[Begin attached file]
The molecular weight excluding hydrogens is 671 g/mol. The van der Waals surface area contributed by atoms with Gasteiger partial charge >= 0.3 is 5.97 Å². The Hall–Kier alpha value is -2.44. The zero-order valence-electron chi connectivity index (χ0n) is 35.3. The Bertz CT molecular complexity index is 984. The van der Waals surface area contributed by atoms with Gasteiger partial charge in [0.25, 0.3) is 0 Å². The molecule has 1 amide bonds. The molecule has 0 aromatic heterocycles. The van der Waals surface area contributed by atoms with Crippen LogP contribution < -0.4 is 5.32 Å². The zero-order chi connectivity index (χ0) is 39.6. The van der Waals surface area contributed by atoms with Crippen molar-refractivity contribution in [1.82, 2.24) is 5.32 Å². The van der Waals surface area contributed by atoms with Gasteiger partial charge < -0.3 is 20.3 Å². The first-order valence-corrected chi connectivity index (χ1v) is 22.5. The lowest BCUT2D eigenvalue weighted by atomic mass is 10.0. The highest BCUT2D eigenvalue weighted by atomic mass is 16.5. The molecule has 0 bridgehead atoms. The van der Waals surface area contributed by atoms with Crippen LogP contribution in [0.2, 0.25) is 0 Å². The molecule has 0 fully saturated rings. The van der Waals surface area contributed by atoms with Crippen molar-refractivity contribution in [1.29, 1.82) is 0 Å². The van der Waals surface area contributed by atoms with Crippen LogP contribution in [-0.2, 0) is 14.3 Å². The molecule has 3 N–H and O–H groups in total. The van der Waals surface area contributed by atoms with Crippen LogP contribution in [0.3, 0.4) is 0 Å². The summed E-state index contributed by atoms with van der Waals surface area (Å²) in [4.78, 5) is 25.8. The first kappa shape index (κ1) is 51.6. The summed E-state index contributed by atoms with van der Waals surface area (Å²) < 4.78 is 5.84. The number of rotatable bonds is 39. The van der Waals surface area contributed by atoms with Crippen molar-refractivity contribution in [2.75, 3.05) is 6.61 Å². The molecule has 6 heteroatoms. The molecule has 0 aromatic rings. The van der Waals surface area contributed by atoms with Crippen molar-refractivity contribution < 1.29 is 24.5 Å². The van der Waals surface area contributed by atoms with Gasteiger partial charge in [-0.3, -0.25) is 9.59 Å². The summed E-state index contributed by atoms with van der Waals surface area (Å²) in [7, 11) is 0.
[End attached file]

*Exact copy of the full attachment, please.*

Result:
The molecular weight excluding hydrogens is 671 g/mol. The van der Waals surface area contributed by atoms with Gasteiger partial charge >= 0.3 is 5.97 Å². The Hall–Kier alpha value is -2.44. The zero-order valence-electron chi connectivity index (χ0n) is 35.3. The Bertz CT molecular complexity index is 984. The van der Waals surface area contributed by atoms with Gasteiger partial charge in [0.25, 0.3) is 0 Å². The molecule has 1 amide bonds. The molecule has 0 aromatic heterocycles. The van der Waals surface area contributed by atoms with Crippen LogP contribution < -0.4 is 5.32 Å². The zero-order chi connectivity index (χ0) is 39.6. The van der Waals surface area contributed by atoms with Crippen molar-refractivity contribution in [1.82, 2.24) is 5.32 Å². The van der Waals surface area contributed by atoms with Gasteiger partial charge < -0.3 is 20.3 Å². The first-order valence-corrected chi connectivity index (χ1v) is 22.5. The lowest BCUT2D eigenvalue weighted by atomic mass is 10.0. The highest BCUT2D eigenvalue weighted by atomic mass is 16.5. The molecule has 0 bridgehead atoms. The van der Waals surface area contributed by atoms with Crippen LogP contribution in [0.2, 0.25) is 0 Å². The molecule has 0 fully saturated rings. The van der Waals surface area contributed by atoms with Crippen molar-refractivity contribution in [1.29, 1.82) is 0 Å². The van der Waals surface area contributed by atoms with Crippen LogP contribution in [-0.2, 0) is 14.3 Å². The molecule has 3 N–H and O–H groups in total. The van der Waals surface area contributed by atoms with Crippen LogP contribution in [0.3, 0.4) is 0 Å². The summed E-state index contributed by atoms with van der Waals surface area (Å²) in [4.78, 5) is 25.8. The first kappa shape index (κ1) is 51.6. The summed E-state index contributed by atoms with van der Waals surface area (Å²) < 4.78 is 5.84. The number of rotatable bonds is 39. The van der Waals surface area contributed by atoms with Crippen molar-refractivity contribution in [2.75, 3.05) is 6.61 Å². The molecule has 6 heteroatoms. The molecule has 0 aromatic rings. The van der Waals surface area contributed by atoms with Crippen molar-refractivity contribution < 1.29 is 24.5 Å². The van der Waals surface area contributed by atoms with Gasteiger partial charge in [-0.3, -0.25) is 9.59 Å². The summed E-state index contributed by atoms with van der Waals surface area (Å²) in [7, 11) is 0.